Domestic violence charity moves to protect itself from changes to benefit
Charity Refuge becomes social landlord
A domestic violence charity has registered as a social housing provider in a bid to protect its annual rental income from benefit rule changes.
Refuge, which operates 42 refuges for victims of domestic violence in the UK, had an application to become a registered provider approved by regulator the Homes and Communities Agency this month.
The move is in response to proposed changes to housing benefit for supported housing.
In a consultation published last year, the government proposed to restrict benefit for supported housing in line with local housing allowance rates, which are used to calculate housing benefit payments for private renters, plus a ‘top-up’.
The Department for Work and Pensions has not finalised details of how this top-up would be calculated, leading to fears it might not be enough to cover the costs of providing supported accommodation.
However, registered housing providers should continue to receive enough benefit to cover rent.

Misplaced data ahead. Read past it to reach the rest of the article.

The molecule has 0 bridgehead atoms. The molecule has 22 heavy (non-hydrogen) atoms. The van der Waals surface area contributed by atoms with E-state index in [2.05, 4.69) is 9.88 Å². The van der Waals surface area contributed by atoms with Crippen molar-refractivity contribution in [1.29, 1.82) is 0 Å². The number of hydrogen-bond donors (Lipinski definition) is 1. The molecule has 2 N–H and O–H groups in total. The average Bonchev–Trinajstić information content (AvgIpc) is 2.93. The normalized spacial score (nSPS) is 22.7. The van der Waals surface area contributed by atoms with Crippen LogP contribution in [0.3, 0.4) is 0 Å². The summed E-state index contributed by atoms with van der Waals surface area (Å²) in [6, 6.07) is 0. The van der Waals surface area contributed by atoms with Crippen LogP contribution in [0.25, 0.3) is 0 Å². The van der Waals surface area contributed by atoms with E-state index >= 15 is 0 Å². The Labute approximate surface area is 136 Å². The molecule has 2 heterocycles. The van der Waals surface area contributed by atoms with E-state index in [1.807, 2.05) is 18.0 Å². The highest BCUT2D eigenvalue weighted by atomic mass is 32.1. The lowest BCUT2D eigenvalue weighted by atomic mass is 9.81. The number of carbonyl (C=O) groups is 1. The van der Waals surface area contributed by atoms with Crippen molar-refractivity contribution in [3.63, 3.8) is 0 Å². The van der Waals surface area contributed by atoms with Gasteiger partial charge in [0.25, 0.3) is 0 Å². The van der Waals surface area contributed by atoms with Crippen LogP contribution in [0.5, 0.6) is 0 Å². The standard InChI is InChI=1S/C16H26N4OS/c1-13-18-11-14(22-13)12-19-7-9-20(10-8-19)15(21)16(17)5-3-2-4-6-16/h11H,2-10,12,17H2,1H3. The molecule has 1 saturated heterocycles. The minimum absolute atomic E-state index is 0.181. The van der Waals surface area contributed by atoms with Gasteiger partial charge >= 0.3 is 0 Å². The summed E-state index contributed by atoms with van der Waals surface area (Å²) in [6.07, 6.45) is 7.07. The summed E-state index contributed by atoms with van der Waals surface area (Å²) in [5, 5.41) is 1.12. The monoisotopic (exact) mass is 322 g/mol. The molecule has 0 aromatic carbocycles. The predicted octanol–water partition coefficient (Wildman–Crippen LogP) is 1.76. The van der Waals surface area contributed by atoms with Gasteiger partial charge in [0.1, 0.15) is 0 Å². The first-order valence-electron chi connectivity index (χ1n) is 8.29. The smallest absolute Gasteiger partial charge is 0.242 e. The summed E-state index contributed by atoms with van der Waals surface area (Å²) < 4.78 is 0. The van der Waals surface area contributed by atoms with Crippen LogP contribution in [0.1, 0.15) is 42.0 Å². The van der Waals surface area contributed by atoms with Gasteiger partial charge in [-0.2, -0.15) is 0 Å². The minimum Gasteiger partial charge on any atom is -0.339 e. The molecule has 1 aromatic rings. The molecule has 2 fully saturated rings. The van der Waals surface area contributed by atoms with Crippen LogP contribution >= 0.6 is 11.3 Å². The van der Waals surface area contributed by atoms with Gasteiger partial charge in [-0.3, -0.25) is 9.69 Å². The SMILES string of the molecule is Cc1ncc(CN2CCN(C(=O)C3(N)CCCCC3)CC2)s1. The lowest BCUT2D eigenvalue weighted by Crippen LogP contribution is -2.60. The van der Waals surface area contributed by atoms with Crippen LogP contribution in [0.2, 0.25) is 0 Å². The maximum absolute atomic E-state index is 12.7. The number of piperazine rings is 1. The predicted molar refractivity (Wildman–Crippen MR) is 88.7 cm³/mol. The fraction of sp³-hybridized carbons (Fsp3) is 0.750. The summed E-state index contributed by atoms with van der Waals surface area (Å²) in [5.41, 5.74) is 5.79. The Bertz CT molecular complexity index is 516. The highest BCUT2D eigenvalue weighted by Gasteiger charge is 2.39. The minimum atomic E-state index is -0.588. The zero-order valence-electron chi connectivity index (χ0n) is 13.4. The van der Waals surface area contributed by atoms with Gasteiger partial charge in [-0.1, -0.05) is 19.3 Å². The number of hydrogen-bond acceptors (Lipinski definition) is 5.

Refuge’s accounts show that in 2011 it received £3.7 million of income through housing benefit and rents.
Sandra Horley, chief executive of Refuge, said without the move to register, she feared providing front line services for women and children would be ‘unsustainable’. She said: ‘Refuge is concerned that the top-up payment would not be sufficient to allow us to cover our existing rents.’
Sam Lister, policy and practice officer at the Chartered Institute of Housing warned against assuming registration will automatically protect rental income. He said although registered provider rents will not automatically be referred to a rent officer, they could be. If they are referred, they will be assessed against a national, rather than local benchmark, which could see a reduction. He added: ‘[Registering] might not make much of a difference.’
The DWP said it will publish regulations governing housing benefit for supported housing ‘in due course’.